On Monday morning, a coworker told me two sad stories. The first was that a friend of hers had been diagnosed, at 33, with stage four breast cancer. The second was that a friend of a friend was killed in a small plane crash; he was a young father of two. In the midst of all this tragedy (and all of the world’s many tragedies), we had to prepare for a meeting with a VIP client. This client is prepared to sign a very high dollar contract (almost double their last contract), and they deserve our full attention and respect. They probably deserve a lot more than that, since I, at least, pin my whole job on their business. But all I really wanted to do was run out the door and be with “my people,” play in the spring sunshine, and pet my sweet kitties. Instead, I stayed inside, feeling nauseous about my detachment.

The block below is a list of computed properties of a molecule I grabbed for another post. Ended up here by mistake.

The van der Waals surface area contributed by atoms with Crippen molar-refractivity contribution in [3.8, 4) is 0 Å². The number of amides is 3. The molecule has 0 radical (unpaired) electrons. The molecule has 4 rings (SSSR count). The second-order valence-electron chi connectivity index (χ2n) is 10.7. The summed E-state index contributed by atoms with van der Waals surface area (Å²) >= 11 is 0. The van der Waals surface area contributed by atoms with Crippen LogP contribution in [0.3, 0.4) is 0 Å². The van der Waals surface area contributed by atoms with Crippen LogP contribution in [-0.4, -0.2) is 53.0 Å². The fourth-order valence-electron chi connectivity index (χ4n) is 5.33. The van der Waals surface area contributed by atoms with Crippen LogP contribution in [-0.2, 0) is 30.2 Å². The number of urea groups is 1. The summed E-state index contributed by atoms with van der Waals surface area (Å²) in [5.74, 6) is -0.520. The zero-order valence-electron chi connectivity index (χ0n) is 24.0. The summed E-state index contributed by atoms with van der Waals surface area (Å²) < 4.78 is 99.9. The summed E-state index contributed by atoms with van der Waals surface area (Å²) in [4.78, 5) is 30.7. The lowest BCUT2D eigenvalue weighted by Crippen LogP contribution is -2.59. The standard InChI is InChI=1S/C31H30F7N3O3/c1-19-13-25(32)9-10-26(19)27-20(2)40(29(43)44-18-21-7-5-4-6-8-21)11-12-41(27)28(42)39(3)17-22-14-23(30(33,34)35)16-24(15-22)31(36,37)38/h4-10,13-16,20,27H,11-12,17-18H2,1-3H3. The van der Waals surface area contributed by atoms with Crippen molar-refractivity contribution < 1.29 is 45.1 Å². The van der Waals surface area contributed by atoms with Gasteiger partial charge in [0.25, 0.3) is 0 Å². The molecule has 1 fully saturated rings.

Stories like these make me think about what’s really important. And it’s not my job. My job is my vehicle for making the things that are important possible. I know a lot of people are passionate about their work. I’m passionate about a lot of other things. Maybe someday they’ll constitute my work. But for now, let’s watch a video and reflect.
Last Day Dream by Chris Milk